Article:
I’d actually say that Triple J’s music is more diverse now, albeit spewed into chaos by its database in such a way that does not excite interest in listeners unfamiliar with a particular artist or genre of music. (This is getting super-nerdy, but there are techniques of high-contrast programming where, say, you’ll follow really roaring dubstep with really quiet folk or a really well-known song with a new artist thereby pleasing and educating your core while welcoming new listeners and keeping the playlist — which ideally should be high-turnover and small and not, as it currently is, slow-turnover and immense — dynamic. People in their late-teens want familiarity and novelty in equal measure. That is who they are: a demanding, delightful and demented demographic to serve.) So, as to the charge that Triple J’s sound is homogenous, I’d say it’s more heterogeneous in its embrace than ever. They just need to employ someone who can work the software. And possibly undertake some research in those demographic profiles they may be failing. Which do not include, I’ll bet, white middle-class young people who love banjos.

Or, well-to-do slightly older people who all joined the chorus of Triple J loathing this week.

But, the legitimate criticism that Triple J is not sufficiently diverse is not the one being made. Again. For the nth time, we see another gripe so imitated, uniform and conventional in its HOWLING to “play more good Melbourne bands” that the people making it are unable to see their absolute self-interest.

It was a long way down for me after Triple J and so, I know how bands must feel when no one wants to hear what they have to sell any more. One of the many service jobs I worked after the ’90s was in the Cherry Bar in central Melbourne. I was the coat-check girl and, for a couple of years, I’d sit in a booth that smelled of Jägermeister-sick exchanging coats for tokens and, occasionally, my dignity for a Triple J-led fall from grace. “You were that loud bitch on the radio,” they’d say. “This is a pretty shitty job.”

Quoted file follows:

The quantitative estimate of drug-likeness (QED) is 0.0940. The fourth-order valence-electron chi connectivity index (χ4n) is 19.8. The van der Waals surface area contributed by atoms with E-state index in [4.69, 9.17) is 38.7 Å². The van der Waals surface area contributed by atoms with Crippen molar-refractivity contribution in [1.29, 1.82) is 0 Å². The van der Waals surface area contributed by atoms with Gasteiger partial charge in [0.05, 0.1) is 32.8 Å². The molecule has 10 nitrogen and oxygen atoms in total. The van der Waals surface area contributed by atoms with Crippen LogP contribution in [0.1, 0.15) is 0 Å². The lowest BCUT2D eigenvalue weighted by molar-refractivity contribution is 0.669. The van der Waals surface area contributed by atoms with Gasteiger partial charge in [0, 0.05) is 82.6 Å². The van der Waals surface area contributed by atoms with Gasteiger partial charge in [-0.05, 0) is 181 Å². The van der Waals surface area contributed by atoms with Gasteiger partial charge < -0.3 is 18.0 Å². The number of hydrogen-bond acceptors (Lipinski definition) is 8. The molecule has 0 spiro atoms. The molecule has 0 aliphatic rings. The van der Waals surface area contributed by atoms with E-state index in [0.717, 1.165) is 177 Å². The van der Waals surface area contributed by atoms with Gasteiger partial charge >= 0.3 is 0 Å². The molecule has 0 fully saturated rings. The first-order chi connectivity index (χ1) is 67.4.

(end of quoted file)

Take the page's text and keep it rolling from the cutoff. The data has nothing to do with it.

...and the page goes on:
Actually, it wasn’t. The boss was a nice bloke and, one night, Noel Gallagher came in and remembered me from across a radio console a few years before. “You’re a lippy bint, you,” he said. This is a reasonable assessment of my person and I was flattered I had stayed in his memory.

Cherry was full of the white indie-rock boy-bands and whimsical ladies now complaining, as they were in the ’90s, that they just Don’t Get Heard. And they do this because that’s what spoiled, entitled kids believe; they’re never getting sufficient attention.

If there was complaint, such as that I read in the SMH years ago, that the station was failing its diverse young audience and not playing sufficient hip hop or wasn’t making a fair indigenous Australian quota or was playing music that was too white and middle-class, I’d listen.

But as it is, a ToneDeaf piece from the new owner of the bar where I once checked coats is one of the loudest voices demanding more straight-ahead white-person rock of the sort played for decades.